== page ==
Journalists tweeting less with 25% drop says latest NewsTweet Index, Sky News big faller after Twitter policy change
The number of tweets posted by journalists from UK media outlets fell by almost 25%, according to the latest NewsTweet Index from PR firm Portland, with big falls at Sky News, which could be linked to its controversial social media guidelines introduced earlier this year.
Overall apparent changes in the tweeting habits of some of the UK’s top journalists saw 80,000 fewer tweets sent in the last three months compared to the previous quarter despite the ongoing economic turmoil, elections, big tax (and pastie) stories, the government’s problems and the on going Leveson inquiry, which all featured heavily.
That heavy dose of financial and business news was good for some though. The FT saw nearly three times the number of tweets as banking featured as the next most popular topic.
The fall in retweets led to some journalists falling down the ranking including Guardian editor Alan Rusbridger who dropped from 17 to 26. Overall, the Guardian sent more than 35,000 fewer tweets in the last quarter.
This has resulted in the BBC becoming the most active media organisation on Twitter as it registered a more modest 8% cent drop and remains well represented with its top place jouranlist being The Daily Politics presenter Andrew Neil at four.
Although notably while Laura Kuenssberg remains in the list (at 34, down 15) with her 78,000 plus followers, which she walked away with when she swapped the BBC for ITV, her replacement at the Beeb, Norman Smith, is nowhere to be seen in the list.
There is no change in the top position although there were some new entries. Paul Waugh, the editor at PoliticsHome, retained his position as the most influential journalist on Twitter. Coming up behind him is the New Statesman’s Mehdi Hasan who entered the list at number two as his political coverage struck a chord with his followers, encouraging a level of re-tweets and mentions second only to Waugh.
The decline in Twitter activity while across the board was highest at Sky News, The Guardian and The Telegraph. They all showed a 40% fall in Twitter activity. While the fall at Sky could be linked to the change in its social media guideliness that is not true for the Guardian or the Telegraph.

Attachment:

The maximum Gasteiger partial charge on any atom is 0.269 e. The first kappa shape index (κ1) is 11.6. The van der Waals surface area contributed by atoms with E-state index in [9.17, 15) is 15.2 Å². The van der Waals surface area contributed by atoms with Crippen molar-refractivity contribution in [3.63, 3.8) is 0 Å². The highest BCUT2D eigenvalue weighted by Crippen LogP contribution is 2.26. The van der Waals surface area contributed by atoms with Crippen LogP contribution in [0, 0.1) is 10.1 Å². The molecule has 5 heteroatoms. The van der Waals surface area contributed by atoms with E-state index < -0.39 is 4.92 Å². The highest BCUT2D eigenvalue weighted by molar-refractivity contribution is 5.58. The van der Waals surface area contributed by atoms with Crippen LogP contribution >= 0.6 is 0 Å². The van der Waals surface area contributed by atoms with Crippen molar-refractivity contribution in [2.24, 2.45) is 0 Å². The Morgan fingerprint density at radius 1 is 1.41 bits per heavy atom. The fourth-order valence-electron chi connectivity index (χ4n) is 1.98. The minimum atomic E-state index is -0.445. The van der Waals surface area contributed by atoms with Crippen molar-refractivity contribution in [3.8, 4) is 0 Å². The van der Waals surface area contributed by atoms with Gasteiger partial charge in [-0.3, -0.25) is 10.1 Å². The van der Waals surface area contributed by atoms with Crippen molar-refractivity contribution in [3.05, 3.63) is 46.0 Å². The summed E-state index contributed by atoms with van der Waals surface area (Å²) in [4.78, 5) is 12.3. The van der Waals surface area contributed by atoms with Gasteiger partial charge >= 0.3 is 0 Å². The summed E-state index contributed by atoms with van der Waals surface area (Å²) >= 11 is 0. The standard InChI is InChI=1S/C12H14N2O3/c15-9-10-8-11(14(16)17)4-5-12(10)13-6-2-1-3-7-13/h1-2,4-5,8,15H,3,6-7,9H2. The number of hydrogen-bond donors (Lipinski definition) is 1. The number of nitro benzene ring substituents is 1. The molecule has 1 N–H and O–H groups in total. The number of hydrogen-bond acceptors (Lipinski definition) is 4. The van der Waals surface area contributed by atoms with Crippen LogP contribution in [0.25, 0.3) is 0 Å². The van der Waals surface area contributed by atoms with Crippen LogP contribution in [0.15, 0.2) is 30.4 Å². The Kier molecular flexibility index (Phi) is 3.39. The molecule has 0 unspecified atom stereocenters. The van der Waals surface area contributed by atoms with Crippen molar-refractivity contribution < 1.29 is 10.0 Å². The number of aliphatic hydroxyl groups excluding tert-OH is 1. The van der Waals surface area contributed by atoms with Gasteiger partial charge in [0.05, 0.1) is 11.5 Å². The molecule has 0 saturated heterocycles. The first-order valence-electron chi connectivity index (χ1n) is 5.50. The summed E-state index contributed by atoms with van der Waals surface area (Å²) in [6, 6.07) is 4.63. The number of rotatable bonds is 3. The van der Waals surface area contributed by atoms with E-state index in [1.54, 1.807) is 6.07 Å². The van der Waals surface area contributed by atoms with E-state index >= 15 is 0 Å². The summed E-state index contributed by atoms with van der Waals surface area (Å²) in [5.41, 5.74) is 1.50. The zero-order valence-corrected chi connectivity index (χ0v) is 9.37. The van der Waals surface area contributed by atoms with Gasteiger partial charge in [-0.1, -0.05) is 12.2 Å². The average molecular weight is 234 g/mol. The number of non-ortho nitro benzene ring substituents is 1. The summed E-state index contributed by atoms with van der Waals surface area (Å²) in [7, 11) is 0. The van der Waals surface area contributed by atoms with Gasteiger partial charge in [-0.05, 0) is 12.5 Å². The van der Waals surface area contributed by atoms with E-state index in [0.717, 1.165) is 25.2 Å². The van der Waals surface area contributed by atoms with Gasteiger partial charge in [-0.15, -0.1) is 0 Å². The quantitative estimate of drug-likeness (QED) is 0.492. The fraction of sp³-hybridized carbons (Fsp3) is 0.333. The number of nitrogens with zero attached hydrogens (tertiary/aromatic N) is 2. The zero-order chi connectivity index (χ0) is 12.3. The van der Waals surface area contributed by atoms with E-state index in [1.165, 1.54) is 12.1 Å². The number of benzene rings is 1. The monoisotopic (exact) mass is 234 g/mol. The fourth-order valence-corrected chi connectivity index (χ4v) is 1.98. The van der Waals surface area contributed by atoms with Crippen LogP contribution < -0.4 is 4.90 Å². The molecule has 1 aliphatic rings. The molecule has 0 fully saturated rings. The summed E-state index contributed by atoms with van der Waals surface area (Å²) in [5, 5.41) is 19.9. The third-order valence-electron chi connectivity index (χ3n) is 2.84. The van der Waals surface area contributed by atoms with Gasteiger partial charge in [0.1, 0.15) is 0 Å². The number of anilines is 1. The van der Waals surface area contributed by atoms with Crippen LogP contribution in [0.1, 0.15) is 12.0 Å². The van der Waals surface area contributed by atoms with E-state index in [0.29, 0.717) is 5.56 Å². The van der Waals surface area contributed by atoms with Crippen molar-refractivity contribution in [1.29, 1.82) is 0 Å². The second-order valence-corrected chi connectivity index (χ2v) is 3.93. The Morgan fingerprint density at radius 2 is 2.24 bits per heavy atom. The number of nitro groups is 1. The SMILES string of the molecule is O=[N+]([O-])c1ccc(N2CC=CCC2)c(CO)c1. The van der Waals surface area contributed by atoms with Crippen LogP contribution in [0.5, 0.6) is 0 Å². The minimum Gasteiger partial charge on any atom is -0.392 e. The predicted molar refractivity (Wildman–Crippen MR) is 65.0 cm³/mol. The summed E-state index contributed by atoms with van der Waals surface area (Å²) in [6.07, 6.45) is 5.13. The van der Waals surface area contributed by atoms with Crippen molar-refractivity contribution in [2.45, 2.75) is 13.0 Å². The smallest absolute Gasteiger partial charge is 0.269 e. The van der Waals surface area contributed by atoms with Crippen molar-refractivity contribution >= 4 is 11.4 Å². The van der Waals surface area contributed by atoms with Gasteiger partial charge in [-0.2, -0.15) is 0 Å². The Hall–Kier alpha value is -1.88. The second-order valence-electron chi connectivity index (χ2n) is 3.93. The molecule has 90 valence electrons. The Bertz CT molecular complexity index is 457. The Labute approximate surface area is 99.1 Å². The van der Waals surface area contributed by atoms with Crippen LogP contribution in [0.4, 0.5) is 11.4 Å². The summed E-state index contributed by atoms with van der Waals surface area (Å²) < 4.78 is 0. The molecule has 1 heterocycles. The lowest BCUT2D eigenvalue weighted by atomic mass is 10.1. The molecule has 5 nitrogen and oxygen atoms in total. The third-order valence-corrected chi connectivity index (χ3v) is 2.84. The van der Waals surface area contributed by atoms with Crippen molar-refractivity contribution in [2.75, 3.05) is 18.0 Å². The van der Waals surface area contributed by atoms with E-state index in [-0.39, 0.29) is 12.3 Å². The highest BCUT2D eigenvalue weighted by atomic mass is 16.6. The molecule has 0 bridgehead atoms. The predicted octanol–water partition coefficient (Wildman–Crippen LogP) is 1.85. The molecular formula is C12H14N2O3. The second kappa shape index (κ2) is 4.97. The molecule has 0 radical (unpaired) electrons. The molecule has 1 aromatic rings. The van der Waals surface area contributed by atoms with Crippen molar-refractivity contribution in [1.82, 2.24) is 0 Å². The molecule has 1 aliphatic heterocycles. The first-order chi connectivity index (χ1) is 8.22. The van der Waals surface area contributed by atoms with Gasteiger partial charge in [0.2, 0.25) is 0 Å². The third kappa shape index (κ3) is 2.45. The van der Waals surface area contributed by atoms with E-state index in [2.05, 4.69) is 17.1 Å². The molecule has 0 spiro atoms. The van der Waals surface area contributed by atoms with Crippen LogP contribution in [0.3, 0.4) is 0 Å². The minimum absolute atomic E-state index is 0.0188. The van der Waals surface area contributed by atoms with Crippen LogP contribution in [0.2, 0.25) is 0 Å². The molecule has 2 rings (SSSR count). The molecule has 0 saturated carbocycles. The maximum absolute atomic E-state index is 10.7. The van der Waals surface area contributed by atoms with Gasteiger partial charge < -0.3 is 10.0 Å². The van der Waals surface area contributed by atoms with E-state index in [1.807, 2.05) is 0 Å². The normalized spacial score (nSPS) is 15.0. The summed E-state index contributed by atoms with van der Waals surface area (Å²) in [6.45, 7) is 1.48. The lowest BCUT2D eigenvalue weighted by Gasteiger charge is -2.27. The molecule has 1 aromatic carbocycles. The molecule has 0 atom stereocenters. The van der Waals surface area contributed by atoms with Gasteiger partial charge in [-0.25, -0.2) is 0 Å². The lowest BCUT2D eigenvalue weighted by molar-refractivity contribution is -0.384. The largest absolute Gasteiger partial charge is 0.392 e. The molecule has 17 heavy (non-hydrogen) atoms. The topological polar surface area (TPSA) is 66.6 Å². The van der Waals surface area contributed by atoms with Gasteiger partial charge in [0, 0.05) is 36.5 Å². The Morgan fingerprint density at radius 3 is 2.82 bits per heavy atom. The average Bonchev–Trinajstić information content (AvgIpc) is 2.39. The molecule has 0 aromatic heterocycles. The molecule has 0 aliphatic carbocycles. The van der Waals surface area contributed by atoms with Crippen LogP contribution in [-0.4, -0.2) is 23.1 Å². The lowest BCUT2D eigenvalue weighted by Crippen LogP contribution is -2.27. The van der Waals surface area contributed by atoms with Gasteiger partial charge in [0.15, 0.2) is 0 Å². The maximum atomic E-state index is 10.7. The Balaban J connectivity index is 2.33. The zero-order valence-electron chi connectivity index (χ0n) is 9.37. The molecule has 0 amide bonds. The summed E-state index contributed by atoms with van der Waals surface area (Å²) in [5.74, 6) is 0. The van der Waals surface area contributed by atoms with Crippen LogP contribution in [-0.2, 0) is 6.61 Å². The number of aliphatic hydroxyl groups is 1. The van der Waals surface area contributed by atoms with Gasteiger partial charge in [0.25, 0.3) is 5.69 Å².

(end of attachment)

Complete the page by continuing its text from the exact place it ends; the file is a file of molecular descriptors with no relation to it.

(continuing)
Sky introduced its new guidelines n February and they caused a significant stir after it told its journalists to send tweets outside their brief to their relevant colleagues covering the issue and banned them from re-tweeting external content.
This move wasn’t well received and saw notably departures including heavy news retweeter Neal Mann who recently joined the Wall Street Journal’s social media team.
The BBC also introduced social media guidelines on how its journalists should engage on Twitter. The BBC introduced rules prohibiting its journalists from breaking stories on Twitter without clearing them with the BBC news room.
Channel 4 News, which saw several of its journalists make the list including Faisal Islam at number six, was the only media outlet to significantly buck the trend with a 25% increase in tweets on the three months ending December 2011.
This is the first quarterly decline in the total number of tweets sent by journalists at UK broadcast and newspapers, ending a run of double digit growth.
A higher signal to noise ratio?
It’s an interesting development. Many would have expected to see Twitter volumes to increase as organisations expand their social activity, but anecdotally the fall seems to reflect a less frenetic approach by journalists using social media across the board. Maybe it also represents a higher signal to noise ratio, which can not be a bad thing.
The fall in media tweets does beg the question, however, is this a quarterly blip we are seeing or is it part of a longer trend?
Mark Flanagan, partner for digital Communications at Portland, says: “If the number of tweets from traditional outlets fails to rebound it will create space in the twittersphere for journalists with more freedom. The big players will have to decide what is most important to them, safeguarding their reputation or maintaining relevance.”
Despite the falls in tweeting numbers one thing remains crystal clear: news will continue to break first on Twitter be it the exit of Kenny Dalglish as Liverpool FC manager or the death of singer Donna Summer.
Alberto Nardelli, co-founder and chief executive of Tweetminster says: “Twitter has reinvigorated journalism, and will no doubt continue to do so. More and more stories will be broken on Twitter; the only question is who will break them.
Here’s the full list (click on image to expand).